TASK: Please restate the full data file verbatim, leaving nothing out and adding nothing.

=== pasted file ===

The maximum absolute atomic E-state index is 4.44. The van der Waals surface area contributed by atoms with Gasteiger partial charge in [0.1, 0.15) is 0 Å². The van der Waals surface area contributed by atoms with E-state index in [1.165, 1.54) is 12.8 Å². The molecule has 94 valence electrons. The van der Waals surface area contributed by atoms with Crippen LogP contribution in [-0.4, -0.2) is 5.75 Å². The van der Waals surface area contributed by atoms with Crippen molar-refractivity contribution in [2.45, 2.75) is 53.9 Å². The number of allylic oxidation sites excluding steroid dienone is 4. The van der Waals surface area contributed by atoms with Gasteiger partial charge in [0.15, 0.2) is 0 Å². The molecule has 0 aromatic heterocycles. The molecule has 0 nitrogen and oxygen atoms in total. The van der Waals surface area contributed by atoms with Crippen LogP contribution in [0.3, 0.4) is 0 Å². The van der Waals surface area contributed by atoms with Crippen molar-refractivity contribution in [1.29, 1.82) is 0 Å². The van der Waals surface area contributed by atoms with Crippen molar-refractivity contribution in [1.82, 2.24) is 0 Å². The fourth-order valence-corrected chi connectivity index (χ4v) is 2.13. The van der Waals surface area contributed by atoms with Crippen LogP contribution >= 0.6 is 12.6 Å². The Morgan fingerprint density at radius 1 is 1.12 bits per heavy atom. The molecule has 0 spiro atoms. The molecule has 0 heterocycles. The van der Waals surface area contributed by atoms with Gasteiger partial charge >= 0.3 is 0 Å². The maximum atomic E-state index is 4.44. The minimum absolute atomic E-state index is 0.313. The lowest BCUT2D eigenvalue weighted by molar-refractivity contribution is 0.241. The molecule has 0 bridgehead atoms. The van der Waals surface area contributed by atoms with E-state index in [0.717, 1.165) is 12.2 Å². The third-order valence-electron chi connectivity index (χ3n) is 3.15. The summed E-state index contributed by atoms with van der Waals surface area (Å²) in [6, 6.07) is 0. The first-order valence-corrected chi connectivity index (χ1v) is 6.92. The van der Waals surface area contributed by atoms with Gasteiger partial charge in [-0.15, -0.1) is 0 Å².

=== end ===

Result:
The maximum absolute atomic E-state index is 4.44. The van der Waals surface area contributed by atoms with Gasteiger partial charge in [0.1, 0.15) is 0 Å². The van der Waals surface area contributed by atoms with E-state index in [1.165, 1.54) is 12.8 Å². The molecule has 94 valence electrons. The van der Waals surface area contributed by atoms with Crippen LogP contribution in [-0.4, -0.2) is 5.75 Å². The van der Waals surface area contributed by atoms with Crippen molar-refractivity contribution in [2.45, 2.75) is 53.9 Å². The number of allylic oxidation sites excluding steroid dienone is 4. The van der Waals surface area contributed by atoms with Gasteiger partial charge in [0.15, 0.2) is 0 Å². The molecule has 0 aromatic heterocycles. The molecule has 0 nitrogen and oxygen atoms in total. The van der Waals surface area contributed by atoms with Crippen LogP contribution in [0.3, 0.4) is 0 Å². The van der Waals surface area contributed by atoms with Crippen molar-refractivity contribution in [1.29, 1.82) is 0 Å². The van der Waals surface area contributed by atoms with Crippen molar-refractivity contribution in [1.82, 2.24) is 0 Å². The fourth-order valence-corrected chi connectivity index (χ4v) is 2.13. The van der Waals surface area contributed by atoms with Crippen LogP contribution >= 0.6 is 12.6 Å². The Morgan fingerprint density at radius 1 is 1.12 bits per heavy atom. The molecule has 0 spiro atoms. The molecule has 0 heterocycles. The van der Waals surface area contributed by atoms with Gasteiger partial charge >= 0.3 is 0 Å². The maximum atomic E-state index is 4.44. The minimum absolute atomic E-state index is 0.313. The lowest BCUT2D eigenvalue weighted by molar-refractivity contribution is 0.241. The molecule has 0 bridgehead atoms. The van der Waals surface area contributed by atoms with E-state index in [0.717, 1.165) is 12.2 Å². The third-order valence-electron chi connectivity index (χ3n) is 3.15. The summed E-state index contributed by atoms with van der Waals surface area (Å²) in [6, 6.07) is 0. The first-order valence-corrected chi connectivity index (χ1v) is 6.92. The van der Waals surface area contributed by atoms with Gasteiger partial charge in [-0.15, -0.1) is 0 Å².